Read advance reader review of The Personal Librarian by Marie Benedict and Victoria Christopher Murray, page 2 of 11

Summary |  Excerpt |  Reading Guide |  Reviews |  Beyond the book |  Readalikes |  Genres & Themes |  Author Bio

The Personal Librarian

by Marie Benedict, Victoria Christopher Murray

The Personal Librarian by Marie Benedict, Victoria Christopher Murray X
The Personal Librarian by Marie Benedict, Victoria Christopher Murray
  • Critics' Opinion:

    Readers' Opinion:

  • Published:
    Jun 2021, 352 pages

    Genres

  • Rate this book


Book Reviewed by:
BookBrowse First Impression Reviewers
Buy This Book

About this Book

Reviews


Page 2 of 11
There are currently 77 member reviews
for The Personal Librarian
Order Reviews by:
  • Arden A. (Longboat Key, FL)
    A Secret Well Kept
    I have not read anything by this author before, but considering how much I enjoyed this book, I will follow her. I enjoy historical fiction that incorporates real people and events, and this book does that. The main character was a fascinating women who kept a difficult secret her entire life. It is not easy to live a lie, especially in the spotlight, as she was, but Belle did it successfully. It also is rife with details about valuable and priceless art and books, as well as what life was like during that century. It's an education in and of itself. You can almost see and hear what it is like to ride a carriage through the streets of NY. I highly recommend this book and look forward to reading other books by Marie Benedict.
  • anonymous
    the personal librarian
    I enjoyed the book. While I was reading I didn't know that this was based on an actual person. It was amazing to see what she had to go through as a woman and a person of color to live and work during that time. I'm not sure that things have changed enough. I would recommend it for book clubs as it would generate several topics to discuss.
  • CaroleNatickMa
    Personal Librarian
    This is an incredible book about an amazing woman. A young black woman passing as white, entered the world of J.P. Morgan and conquered it. Taking a job as J.P.Morgan's personal secretary, she proceeded to help him create and build the Pierpoint Morgan Library. Based on a real woman, this fictional account brings to light and life Belle de Costa Greene. Amazing on so many levels, Personal Librarian is not a book to be missed. Never mind that the writing is excellent, the story is fascinating.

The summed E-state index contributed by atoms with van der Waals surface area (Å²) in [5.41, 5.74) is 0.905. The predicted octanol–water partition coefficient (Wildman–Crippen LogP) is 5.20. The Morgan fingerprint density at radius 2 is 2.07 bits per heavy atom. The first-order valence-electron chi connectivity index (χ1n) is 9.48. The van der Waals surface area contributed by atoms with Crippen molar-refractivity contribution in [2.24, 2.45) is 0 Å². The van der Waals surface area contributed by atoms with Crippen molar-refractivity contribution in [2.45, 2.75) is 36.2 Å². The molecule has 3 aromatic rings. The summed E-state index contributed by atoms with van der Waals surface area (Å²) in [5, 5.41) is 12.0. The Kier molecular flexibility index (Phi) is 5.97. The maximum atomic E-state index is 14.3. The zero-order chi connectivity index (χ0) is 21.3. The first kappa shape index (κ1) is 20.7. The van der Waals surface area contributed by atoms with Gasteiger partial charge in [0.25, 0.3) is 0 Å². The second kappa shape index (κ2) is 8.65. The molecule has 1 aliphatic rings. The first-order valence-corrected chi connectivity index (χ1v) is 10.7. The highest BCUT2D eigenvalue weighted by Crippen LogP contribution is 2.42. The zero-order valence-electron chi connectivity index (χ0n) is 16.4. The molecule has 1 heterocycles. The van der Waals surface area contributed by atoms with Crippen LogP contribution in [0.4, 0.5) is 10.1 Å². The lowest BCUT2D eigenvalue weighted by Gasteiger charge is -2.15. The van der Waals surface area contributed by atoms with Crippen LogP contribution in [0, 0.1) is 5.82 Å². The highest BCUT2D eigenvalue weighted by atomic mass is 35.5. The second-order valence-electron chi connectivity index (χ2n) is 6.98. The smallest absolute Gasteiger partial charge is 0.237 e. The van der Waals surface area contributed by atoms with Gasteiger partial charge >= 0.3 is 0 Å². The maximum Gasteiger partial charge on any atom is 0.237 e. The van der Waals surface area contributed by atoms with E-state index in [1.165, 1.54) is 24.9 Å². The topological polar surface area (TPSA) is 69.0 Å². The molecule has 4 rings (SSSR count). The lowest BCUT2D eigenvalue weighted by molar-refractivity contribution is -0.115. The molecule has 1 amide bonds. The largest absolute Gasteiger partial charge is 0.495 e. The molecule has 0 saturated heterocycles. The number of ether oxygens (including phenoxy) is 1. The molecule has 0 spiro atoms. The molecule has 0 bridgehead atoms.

• Nona F. (Evanston, IL)
    Perfect tale for Hollywood biopic
    If Belle da Costa Greene, born Belle Marion Greener, had not existed, Hollywood would have had to invent her, and many people would have thought the story pure fiction co-authors Marie Benedict and Victoria Christopher Murray have written a riveting fictionalized biography of a fascinating woman, the daughter of a prominent black Reconstruction-era civil rights activist, who lived most of her life passing white in New York City as millionaire J. P. Morgan's personal librarian.

    Without formal training, Greene was the force that shaped the important Morgan collection of medieval manuscripts and early modern books for over forty years, and helped steer the Morgan family into opening the collection to the general public. A fascinating story in itself, Belle da Costa Greene's circumstances and inner monologues give an unusual double view of white privilege at a time even more intolerant of "the other" than today. Largely forgotten today and hardly recognized at the institution she led for decades, Greene is a figure deserving of greater recognition, which this compelling novel should achieve.